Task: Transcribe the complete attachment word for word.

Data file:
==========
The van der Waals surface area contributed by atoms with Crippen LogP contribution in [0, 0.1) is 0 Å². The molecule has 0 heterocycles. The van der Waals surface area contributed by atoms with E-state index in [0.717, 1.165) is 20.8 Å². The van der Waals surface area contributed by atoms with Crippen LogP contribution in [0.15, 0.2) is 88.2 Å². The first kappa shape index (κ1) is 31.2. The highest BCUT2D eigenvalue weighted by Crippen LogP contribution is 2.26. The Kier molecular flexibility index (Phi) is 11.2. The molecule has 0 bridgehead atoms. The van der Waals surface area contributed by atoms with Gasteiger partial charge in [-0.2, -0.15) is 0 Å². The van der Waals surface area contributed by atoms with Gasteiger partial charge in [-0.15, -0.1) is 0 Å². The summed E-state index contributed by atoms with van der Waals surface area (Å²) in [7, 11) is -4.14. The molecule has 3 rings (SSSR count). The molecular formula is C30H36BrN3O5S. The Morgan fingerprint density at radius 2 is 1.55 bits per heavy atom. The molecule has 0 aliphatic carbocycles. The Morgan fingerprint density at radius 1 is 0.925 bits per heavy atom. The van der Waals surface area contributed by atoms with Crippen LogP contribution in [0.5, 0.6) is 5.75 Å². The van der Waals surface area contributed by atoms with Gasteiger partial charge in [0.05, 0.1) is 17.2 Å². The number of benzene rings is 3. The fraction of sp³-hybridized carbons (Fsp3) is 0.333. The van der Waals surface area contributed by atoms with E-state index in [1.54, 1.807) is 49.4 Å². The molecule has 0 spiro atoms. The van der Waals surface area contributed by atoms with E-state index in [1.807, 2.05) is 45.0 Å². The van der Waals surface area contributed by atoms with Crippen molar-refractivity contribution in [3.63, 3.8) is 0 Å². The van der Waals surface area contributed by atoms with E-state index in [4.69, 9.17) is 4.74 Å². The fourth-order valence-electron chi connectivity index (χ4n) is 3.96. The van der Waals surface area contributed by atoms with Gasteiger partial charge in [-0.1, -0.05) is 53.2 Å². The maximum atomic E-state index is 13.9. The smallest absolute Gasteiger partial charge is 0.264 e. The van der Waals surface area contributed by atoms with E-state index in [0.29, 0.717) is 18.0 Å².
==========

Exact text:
The van der Waals surface area contributed by atoms with Crippen LogP contribution in [0, 0.1) is 0 Å². The molecule has 0 heterocycles. The van der Waals surface area contributed by atoms with E-state index in [0.717, 1.165) is 20.8 Å². The van der Waals surface area contributed by atoms with Crippen LogP contribution in [0.15, 0.2) is 88.2 Å². The first kappa shape index (κ1) is 31.2. The highest BCUT2D eigenvalue weighted by Crippen LogP contribution is 2.26. The Kier molecular flexibility index (Phi) is 11.2. The molecule has 0 bridgehead atoms. The van der Waals surface area contributed by atoms with Gasteiger partial charge in [-0.2, -0.15) is 0 Å². The van der Waals surface area contributed by atoms with Gasteiger partial charge in [-0.15, -0.1) is 0 Å². The summed E-state index contributed by atoms with van der Waals surface area (Å²) in [7, 11) is -4.14. The molecule has 3 rings (SSSR count). The molecular formula is C30H36BrN3O5S. The Morgan fingerprint density at radius 2 is 1.55 bits per heavy atom. The molecule has 0 aliphatic carbocycles. The Morgan fingerprint density at radius 1 is 0.925 bits per heavy atom. The van der Waals surface area contributed by atoms with Crippen LogP contribution in [0.5, 0.6) is 5.75 Å². The van der Waals surface area contributed by atoms with Gasteiger partial charge in [0.05, 0.1) is 17.2 Å². The number of benzene rings is 3. The fraction of sp³-hybridized carbons (Fsp3) is 0.333. The van der Waals surface area contributed by atoms with E-state index in [1.54, 1.807) is 49.4 Å². The molecule has 0 spiro atoms. The van der Waals surface area contributed by atoms with E-state index in [1.807, 2.05) is 45.0 Å². The van der Waals surface area contributed by atoms with Crippen molar-refractivity contribution in [3.63, 3.8) is 0 Å². The van der Waals surface area contributed by atoms with E-state index in [4.69, 9.17) is 4.74 Å². The fourth-order valence-electron chi connectivity index (χ4n) is 3.96. The van der Waals surface area contributed by atoms with Gasteiger partial charge in [-0.1, -0.05) is 53.2 Å². The maximum atomic E-state index is 13.9. The smallest absolute Gasteiger partial charge is 0.264 e. The van der Waals surface area contributed by atoms with E-state index in [0.29, 0.717) is 18.0 Å².